Limits...
Being critical of criticality in the brain.

Beggs JM, Timme N - Front Physiol (2012)

Bottom Line: The hypothesis that the electrical activity of neural networks in the brain is critical is potentially important, as many simulations suggest that information processing functions would be optimized at the critical point.This hypothesis, however, is still controversial.Points and counter points are presented in dialog form.

View Article: PubMed Central - PubMed

Affiliation: Department of Physics, Indiana University Bloomington, IN, USA.

ABSTRACT
Relatively recent work has reported that networks of neurons can produce avalanches of activity whose sizes follow a power law distribution. This suggests that these networks may be operating near a critical point, poised between a phase where activity rapidly dies out and a phase where activity is amplified over time. The hypothesis that the electrical activity of neural networks in the brain is critical is potentially important, as many simulations suggest that information processing functions would be optimized at the critical point. This hypothesis, however, is still controversial. Here we will explain the concept of criticality and review the substantial objections to the criticality hypothesis raised by skeptics. Points and counter points are presented in dialog form.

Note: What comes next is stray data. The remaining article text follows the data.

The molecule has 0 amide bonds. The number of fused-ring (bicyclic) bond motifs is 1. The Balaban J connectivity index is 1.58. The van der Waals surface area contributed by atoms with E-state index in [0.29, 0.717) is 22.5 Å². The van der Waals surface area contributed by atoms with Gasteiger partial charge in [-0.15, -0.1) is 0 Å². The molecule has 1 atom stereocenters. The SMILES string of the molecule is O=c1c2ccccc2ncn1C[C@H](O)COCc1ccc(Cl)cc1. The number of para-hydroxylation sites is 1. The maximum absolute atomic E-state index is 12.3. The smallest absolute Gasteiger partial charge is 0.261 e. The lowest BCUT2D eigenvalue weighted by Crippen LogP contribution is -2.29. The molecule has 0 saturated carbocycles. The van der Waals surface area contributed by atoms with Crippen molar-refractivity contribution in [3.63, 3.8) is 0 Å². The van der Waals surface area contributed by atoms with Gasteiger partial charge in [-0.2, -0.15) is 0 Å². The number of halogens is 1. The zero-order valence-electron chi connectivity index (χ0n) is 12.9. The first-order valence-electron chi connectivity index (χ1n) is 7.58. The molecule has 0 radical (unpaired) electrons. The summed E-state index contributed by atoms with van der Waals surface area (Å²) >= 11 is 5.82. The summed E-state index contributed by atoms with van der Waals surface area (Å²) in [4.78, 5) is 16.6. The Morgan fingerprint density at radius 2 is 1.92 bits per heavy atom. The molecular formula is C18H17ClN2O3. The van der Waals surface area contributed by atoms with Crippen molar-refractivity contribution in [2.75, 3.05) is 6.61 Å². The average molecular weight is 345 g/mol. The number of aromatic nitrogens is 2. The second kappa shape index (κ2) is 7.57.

No MeSH data available.


Correlation length as a function of temperature for a simulation of the Ising Model. Near the critical temperature the correlation length rapidly approaches a maximum value. This sharp peak separates the ordered phase from the disordered phase and occurs at the phase transition point.
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Figure 4: Correlation length as a function of temperature for a simulation of the Ising Model. Near the critical temperature the correlation length rapidly approaches a maximum value. This sharp peak separates the ordered phase from the disordered phase and occurs at the phase transition point.

Mentions: Critio: In this example from a simulation, the dynamic correlation at the critical temperature extends about 15 lattice sites before it drops down to near 0. We call the distance at which the dynamic correlation first reaches 0 the “correlation length” and it is often given by the Greek capital letter gamma, Γ; in this case the correlation length is 15 lattice sites long. We didn’t build this length into the model – it merely emerged at the critical temperature. At this temperature, when one spin flips from down to up, for example, it might influence one of its nearest neighbors to also flip, which might in turn influence one of its nearest neighbors and so on. In this way, the movement at one lattice site can propagate beyond the nearest neighbor length. You could draw the correlation length as a function of temperature, and it would show a sharp peak at the critical point. [Critio asks another person sitting at the table for a fresh napkin and draws Figure 4.]


Being critical of criticality in the brain.